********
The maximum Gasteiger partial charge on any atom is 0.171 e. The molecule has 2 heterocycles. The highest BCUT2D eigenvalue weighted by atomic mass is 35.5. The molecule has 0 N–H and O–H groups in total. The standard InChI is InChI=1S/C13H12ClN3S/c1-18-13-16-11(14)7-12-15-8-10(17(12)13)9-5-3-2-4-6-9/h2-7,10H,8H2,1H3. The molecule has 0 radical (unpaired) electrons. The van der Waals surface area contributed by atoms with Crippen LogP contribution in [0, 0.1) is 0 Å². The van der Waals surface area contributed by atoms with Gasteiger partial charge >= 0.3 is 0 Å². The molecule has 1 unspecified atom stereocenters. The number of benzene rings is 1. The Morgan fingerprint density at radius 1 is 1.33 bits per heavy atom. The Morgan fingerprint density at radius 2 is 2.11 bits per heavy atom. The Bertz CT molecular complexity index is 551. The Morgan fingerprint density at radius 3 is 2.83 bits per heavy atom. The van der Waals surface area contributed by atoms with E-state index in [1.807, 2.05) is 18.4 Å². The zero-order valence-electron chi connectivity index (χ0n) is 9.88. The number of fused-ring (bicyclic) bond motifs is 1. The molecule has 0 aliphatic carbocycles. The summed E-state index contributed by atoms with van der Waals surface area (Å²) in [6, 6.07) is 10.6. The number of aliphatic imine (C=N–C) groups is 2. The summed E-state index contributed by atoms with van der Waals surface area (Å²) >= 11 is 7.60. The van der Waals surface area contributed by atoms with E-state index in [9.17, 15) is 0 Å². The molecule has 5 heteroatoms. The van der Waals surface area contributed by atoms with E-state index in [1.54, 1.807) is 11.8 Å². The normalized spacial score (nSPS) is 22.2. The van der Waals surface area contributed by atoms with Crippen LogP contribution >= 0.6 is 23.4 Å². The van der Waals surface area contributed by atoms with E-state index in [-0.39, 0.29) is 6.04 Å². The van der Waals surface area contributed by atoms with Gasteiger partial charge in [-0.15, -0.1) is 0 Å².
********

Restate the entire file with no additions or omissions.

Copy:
The maximum Gasteiger partial charge on any atom is 0.171 e. The molecule has 2 heterocycles. The highest BCUT2D eigenvalue weighted by atomic mass is 35.5. The molecule has 0 N–H and O–H groups in total. The standard InChI is InChI=1S/C13H12ClN3S/c1-18-13-16-11(14)7-12-15-8-10(17(12)13)9-5-3-2-4-6-9/h2-7,10H,8H2,1H3. The molecule has 0 radical (unpaired) electrons. The van der Waals surface area contributed by atoms with Crippen LogP contribution in [0, 0.1) is 0 Å². The van der Waals surface area contributed by atoms with Gasteiger partial charge >= 0.3 is 0 Å². The molecule has 1 unspecified atom stereocenters. The number of benzene rings is 1. The Morgan fingerprint density at radius 1 is 1.33 bits per heavy atom. The Morgan fingerprint density at radius 2 is 2.11 bits per heavy atom. The Bertz CT molecular complexity index is 551. The Morgan fingerprint density at radius 3 is 2.83 bits per heavy atom. The van der Waals surface area contributed by atoms with E-state index in [1.807, 2.05) is 18.4 Å². The zero-order valence-electron chi connectivity index (χ0n) is 9.88. The number of fused-ring (bicyclic) bond motifs is 1. The molecule has 0 aliphatic carbocycles. The summed E-state index contributed by atoms with van der Waals surface area (Å²) in [6, 6.07) is 10.6. The number of aliphatic imine (C=N–C) groups is 2. The summed E-state index contributed by atoms with van der Waals surface area (Å²) >= 11 is 7.60. The van der Waals surface area contributed by atoms with E-state index in [9.17, 15) is 0 Å². The molecule has 5 heteroatoms. The van der Waals surface area contributed by atoms with E-state index in [1.54, 1.807) is 11.8 Å². The normalized spacial score (nSPS) is 22.2. The van der Waals surface area contributed by atoms with Crippen LogP contribution >= 0.6 is 23.4 Å². The van der Waals surface area contributed by atoms with E-state index in [-0.39, 0.29) is 6.04 Å². The van der Waals surface area contributed by atoms with Gasteiger partial charge in [-0.15, -0.1) is 0 Å².